Google Forms worked well for the application process.
We sent out three emails to participants: (1) acceptance email asking to confirm their intent to participate and emphasising the values of SICSS, (2) on-boarding email with all the pre-arrival and summer institute details, and (3) on-boarding follow up email.
Content of the on-boarding message:
We asked participants to (1) complete the pre-arrival tasks, (2) share a short bio, profile photo (through Google Form), (3) record and share a video flash talk presenting their project ideas for Week 2 (uploaded on Youtube as unlisted videos), and (4) join Slack workspace (SICSS and SICSS-Law).
18 participants submitted their bios. 12 participants submitted their flash talk videos that were shared and discussed during the lunch sessions on Week 1. All participants joined or were added to Slack.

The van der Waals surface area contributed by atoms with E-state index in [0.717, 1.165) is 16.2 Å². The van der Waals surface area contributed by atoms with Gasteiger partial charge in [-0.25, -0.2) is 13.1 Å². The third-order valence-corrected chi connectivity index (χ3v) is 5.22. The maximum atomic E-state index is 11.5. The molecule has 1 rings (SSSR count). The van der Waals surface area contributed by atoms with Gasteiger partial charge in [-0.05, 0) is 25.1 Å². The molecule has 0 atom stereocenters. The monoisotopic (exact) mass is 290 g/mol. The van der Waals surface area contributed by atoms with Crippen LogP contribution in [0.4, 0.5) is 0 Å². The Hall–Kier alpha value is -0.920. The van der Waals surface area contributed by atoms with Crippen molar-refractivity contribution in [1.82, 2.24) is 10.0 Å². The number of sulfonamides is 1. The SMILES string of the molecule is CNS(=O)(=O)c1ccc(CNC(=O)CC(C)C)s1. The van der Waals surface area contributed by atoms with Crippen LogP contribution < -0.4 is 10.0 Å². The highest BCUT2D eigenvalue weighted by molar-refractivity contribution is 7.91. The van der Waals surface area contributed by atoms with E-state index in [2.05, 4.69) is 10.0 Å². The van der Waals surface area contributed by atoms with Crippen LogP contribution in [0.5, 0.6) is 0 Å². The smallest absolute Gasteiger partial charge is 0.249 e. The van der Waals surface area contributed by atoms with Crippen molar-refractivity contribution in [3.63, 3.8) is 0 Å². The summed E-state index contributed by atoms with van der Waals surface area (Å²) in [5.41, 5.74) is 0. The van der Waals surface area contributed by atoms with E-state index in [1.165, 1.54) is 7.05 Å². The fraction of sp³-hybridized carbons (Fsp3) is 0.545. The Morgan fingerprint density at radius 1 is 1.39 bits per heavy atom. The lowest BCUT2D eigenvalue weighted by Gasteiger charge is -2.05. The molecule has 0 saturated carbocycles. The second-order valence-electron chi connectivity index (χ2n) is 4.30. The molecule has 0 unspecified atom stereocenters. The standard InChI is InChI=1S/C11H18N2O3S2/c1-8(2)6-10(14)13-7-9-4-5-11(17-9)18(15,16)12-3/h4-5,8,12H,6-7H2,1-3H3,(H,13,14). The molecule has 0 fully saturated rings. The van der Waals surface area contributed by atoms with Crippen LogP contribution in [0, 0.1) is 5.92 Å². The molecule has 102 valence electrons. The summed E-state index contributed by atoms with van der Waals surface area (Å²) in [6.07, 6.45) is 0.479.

Slack was our main communication tool during the summer school. It worked really well for an online event. We created three channels for SICSS-Law: announcements, general, and speakers. In the announcements channel, we sent reminders about the start of sessions, changes in schedule and Zoom links. Participants were reminded to check the channel regularly.
Things to improve and some afterthoughts:
We could put more emphasis on ensuring that participants understand the level of preparation required for SICSS, especially if they have no coding experience. While the website and on-boarding message provides all the materials and explanations, there were still a few participants who had misaligned expectations of the event and pre-arrival tasks.